While making the film “A Tale of Love and Darkness,” Natalie Portman had to put her palm in front of her mouth, repeat Hebrew words and feel how the air hit her skin.
If Portman felt her breath, it meant she was saying the words in an Israeli accent — or something close to it. Along with directing, writing and starring in the 2015 Hebrew-language film, which opened last week here, Portman had to learn how to speak like an Israeli housewife in the 1940s.
Portman was born in Jerusalem but grew up in the United States, so her fluent Hebrew came with a heavy American inflection. In the movie, an adaptation of Amos Oz’s 2002 autobiographical novel of the same name, Portman plays Oz’s mother, Fania, a Russian immigrant living in Jerusalem during the time surrounding Israel’s independence in 1948.
To study the accent, Portman hired Neta Riskin, 39, an Israeli actor known for her role in “Shtisel,” an Israeli show about a charedi family. For three months during filming, Riskin and Portman practiced daily, covering vowels, consonants, syllable emphasis and sentence flow.
“I can’t tell you how hard it is to act not in your language,” said Riskin, who spoke to JTA while on an acting stint in Germany, where she was performing in both German and English. “It’s like walking with crutches. They’re not your legs. They’re artificial. To do a full movie in that is amazing.”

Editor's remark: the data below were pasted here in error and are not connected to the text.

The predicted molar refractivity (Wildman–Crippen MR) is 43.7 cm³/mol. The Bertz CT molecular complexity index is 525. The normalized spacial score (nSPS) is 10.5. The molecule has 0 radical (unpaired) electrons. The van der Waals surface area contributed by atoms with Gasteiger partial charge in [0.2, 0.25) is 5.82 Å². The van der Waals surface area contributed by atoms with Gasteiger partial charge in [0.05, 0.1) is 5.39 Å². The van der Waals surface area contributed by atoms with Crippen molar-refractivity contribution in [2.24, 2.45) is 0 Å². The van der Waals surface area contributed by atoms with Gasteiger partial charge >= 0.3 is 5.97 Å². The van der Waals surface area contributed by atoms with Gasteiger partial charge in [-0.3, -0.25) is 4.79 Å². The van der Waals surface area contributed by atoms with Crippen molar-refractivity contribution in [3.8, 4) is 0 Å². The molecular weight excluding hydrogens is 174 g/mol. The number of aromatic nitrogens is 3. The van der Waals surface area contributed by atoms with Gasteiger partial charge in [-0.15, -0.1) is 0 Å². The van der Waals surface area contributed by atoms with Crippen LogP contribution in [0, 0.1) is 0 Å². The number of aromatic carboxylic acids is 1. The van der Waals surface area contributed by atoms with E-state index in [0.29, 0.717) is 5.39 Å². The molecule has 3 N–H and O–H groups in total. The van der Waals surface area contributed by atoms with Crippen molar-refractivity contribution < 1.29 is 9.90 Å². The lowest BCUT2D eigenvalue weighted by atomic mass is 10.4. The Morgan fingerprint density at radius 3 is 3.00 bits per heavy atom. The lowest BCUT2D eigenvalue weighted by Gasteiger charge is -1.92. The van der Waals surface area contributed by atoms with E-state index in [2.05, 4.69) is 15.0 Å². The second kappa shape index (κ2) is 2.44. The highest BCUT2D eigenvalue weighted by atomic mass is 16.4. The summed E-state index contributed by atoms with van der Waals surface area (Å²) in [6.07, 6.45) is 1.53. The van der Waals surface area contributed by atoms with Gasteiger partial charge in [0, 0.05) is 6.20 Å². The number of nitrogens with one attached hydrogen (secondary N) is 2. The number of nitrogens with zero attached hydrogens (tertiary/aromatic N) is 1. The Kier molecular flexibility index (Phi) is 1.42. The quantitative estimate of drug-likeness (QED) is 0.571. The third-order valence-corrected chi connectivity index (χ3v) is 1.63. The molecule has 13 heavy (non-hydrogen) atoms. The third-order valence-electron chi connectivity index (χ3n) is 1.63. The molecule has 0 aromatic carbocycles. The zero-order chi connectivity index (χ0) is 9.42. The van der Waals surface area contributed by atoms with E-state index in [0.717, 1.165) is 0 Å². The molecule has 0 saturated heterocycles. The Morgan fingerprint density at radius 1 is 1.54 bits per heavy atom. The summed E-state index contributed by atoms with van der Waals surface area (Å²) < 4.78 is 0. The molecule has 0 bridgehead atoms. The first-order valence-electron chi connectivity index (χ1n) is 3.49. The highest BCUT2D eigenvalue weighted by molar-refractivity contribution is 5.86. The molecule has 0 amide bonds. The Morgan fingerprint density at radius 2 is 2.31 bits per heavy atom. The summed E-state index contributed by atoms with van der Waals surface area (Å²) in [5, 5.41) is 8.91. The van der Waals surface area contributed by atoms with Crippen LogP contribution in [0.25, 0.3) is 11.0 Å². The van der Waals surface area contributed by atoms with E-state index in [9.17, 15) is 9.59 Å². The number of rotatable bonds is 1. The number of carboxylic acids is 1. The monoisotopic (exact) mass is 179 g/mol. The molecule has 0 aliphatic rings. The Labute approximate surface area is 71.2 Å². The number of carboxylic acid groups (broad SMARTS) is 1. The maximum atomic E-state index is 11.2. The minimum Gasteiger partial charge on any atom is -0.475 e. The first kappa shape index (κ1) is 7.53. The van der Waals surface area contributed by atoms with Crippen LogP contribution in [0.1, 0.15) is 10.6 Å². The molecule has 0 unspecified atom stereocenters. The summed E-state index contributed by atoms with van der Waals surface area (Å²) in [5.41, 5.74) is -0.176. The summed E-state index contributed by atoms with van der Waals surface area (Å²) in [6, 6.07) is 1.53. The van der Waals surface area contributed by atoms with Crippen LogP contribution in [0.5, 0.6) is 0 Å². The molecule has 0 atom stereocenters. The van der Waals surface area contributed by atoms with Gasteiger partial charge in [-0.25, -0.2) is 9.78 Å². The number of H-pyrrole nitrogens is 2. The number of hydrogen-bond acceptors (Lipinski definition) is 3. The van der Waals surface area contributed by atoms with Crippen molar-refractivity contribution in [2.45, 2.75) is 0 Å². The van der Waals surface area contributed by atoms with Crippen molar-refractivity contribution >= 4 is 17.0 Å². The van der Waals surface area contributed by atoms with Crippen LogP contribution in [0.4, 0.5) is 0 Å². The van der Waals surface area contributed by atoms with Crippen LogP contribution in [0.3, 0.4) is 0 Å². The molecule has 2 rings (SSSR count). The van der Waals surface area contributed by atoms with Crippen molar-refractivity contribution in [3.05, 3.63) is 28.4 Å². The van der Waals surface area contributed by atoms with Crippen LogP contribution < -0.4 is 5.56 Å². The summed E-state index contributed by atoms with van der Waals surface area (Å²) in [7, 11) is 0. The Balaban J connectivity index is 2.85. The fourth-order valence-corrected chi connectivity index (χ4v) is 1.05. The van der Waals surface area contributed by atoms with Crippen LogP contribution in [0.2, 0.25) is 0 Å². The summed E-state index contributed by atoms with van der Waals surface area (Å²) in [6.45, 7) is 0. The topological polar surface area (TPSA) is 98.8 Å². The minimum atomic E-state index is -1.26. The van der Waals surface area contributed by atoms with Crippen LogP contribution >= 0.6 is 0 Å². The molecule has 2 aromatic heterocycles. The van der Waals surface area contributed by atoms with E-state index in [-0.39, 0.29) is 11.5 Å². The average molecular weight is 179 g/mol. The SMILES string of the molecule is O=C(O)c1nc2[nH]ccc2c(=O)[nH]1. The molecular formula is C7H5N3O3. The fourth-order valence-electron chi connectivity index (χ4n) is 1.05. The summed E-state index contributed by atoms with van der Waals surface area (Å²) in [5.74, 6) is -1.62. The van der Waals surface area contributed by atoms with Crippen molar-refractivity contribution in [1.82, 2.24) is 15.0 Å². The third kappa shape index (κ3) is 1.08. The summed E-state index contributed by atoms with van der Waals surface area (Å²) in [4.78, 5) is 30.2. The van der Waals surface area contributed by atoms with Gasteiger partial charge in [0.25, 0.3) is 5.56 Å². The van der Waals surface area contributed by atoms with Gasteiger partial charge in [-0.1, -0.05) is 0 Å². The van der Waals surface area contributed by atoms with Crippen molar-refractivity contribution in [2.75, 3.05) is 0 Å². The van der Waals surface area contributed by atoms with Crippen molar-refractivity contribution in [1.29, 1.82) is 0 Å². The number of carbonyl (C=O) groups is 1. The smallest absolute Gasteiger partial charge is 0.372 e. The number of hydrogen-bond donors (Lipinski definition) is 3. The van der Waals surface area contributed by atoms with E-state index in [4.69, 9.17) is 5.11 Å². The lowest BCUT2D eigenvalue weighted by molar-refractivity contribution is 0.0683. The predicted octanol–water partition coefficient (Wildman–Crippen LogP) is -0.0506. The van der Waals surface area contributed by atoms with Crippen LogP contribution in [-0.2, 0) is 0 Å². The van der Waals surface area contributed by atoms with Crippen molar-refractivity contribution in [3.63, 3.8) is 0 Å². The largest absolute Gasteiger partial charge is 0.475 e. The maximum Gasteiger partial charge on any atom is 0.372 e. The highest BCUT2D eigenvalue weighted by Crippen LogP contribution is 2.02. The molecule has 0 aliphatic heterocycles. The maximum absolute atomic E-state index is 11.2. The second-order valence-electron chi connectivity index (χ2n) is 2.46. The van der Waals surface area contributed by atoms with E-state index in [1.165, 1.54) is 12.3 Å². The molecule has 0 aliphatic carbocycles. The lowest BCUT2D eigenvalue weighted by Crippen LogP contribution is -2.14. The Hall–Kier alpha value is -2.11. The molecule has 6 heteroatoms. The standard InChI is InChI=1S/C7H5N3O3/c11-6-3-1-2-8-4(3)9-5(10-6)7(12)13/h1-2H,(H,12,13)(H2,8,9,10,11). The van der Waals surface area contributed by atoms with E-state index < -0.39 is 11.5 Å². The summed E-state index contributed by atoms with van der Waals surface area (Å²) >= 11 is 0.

Most observers, said Riskin, assume the hardest part of an Israeli accent is pronouncing guttural consonants like the “chet” and “resh,” which aren’t so much pronounced as gargled. But Portman had no problem with that; she got hung up on the vowels.
Israeli vowels are pronounced near the front of the mouth, Riskin said, while American sounds come from further back. By putting her palm in front of her lips, Portman could tell how her breath was flowing and where the sounds were coming from.
Riskin also made sure Portman was emphasizing the right syllables and parts of a sentence. Unlike in English, Hebrew words and sentences have the emphasis on the last syllable and word. To coach Portman through her word flow, Riskin would have her move her hand along with the word’s undulations, as if she were a symphony conductor.
Riskin has helped other actors perfect an Israeli accent, but she said the job isn’t in high demand. Hebrew isn’t a widely spoken language outside Israel, and some actors who portray Israelis don’t seem to care whether they get it right. Riskin was particularly irked by Adam Sandler’s turn in “You Don’t Mess With the Zohan,” a 2008 comedy in which he plays a Mossad agent.
“That drove me crazy,” she said. “That was a Yiddish accent, not an Israeli accent. They speak that way in Brooklyn or in a shtetl, but not in Israel.”
Riskin said she was “in awe” that Portman not only acted but also directed a full film in her second language.
“She needed superpowers to do this all together,” Riskin said. “Even if we cleaned up all of the American characteristics, there would still be a shade of foreignness. If Natalie had stayed in Israel another year, she would have sounded like a sabra.”